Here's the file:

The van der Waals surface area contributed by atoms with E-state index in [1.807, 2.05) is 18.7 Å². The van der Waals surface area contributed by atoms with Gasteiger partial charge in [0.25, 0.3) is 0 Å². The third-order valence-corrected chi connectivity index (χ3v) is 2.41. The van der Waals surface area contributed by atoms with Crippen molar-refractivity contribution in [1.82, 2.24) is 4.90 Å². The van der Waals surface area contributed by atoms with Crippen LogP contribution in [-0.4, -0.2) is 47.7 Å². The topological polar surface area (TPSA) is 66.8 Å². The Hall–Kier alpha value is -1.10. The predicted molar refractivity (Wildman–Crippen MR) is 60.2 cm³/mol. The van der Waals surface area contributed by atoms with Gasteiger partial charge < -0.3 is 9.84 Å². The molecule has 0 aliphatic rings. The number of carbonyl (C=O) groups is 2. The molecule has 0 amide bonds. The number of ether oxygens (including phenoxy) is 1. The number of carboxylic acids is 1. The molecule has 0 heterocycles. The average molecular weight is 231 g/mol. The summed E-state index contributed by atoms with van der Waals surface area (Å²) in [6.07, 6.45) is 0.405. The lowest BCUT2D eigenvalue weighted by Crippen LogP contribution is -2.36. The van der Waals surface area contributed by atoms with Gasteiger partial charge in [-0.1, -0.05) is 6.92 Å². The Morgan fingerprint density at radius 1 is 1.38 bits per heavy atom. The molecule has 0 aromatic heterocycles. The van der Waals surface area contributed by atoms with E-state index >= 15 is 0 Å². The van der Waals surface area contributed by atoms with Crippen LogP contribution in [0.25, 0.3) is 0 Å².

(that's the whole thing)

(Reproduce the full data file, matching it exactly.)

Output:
The van der Waals surface area contributed by atoms with E-state index in [1.807, 2.05) is 18.7 Å². The van der Waals surface area contributed by atoms with Gasteiger partial charge in [0.25, 0.3) is 0 Å². The third-order valence-corrected chi connectivity index (χ3v) is 2.41. The van der Waals surface area contributed by atoms with Crippen molar-refractivity contribution in [1.82, 2.24) is 4.90 Å². The van der Waals surface area contributed by atoms with Crippen LogP contribution in [-0.4, -0.2) is 47.7 Å². The topological polar surface area (TPSA) is 66.8 Å². The Hall–Kier alpha value is -1.10. The predicted molar refractivity (Wildman–Crippen MR) is 60.2 cm³/mol. The van der Waals surface area contributed by atoms with Gasteiger partial charge < -0.3 is 9.84 Å². The molecule has 0 aliphatic rings. The number of carbonyl (C=O) groups is 2. The molecule has 0 amide bonds. The number of ether oxygens (including phenoxy) is 1. The number of carboxylic acids is 1. The molecule has 0 heterocycles. The average molecular weight is 231 g/mol. The summed E-state index contributed by atoms with van der Waals surface area (Å²) in [6.07, 6.45) is 0.405. The lowest BCUT2D eigenvalue weighted by Crippen LogP contribution is -2.36. The van der Waals surface area contributed by atoms with Gasteiger partial charge in [-0.1, -0.05) is 6.92 Å². The Morgan fingerprint density at radius 1 is 1.38 bits per heavy atom. The molecule has 0 aromatic heterocycles. The van der Waals surface area contributed by atoms with E-state index >= 15 is 0 Å². The van der Waals surface area contributed by atoms with Crippen LogP contribution in [0.25, 0.3) is 0 Å².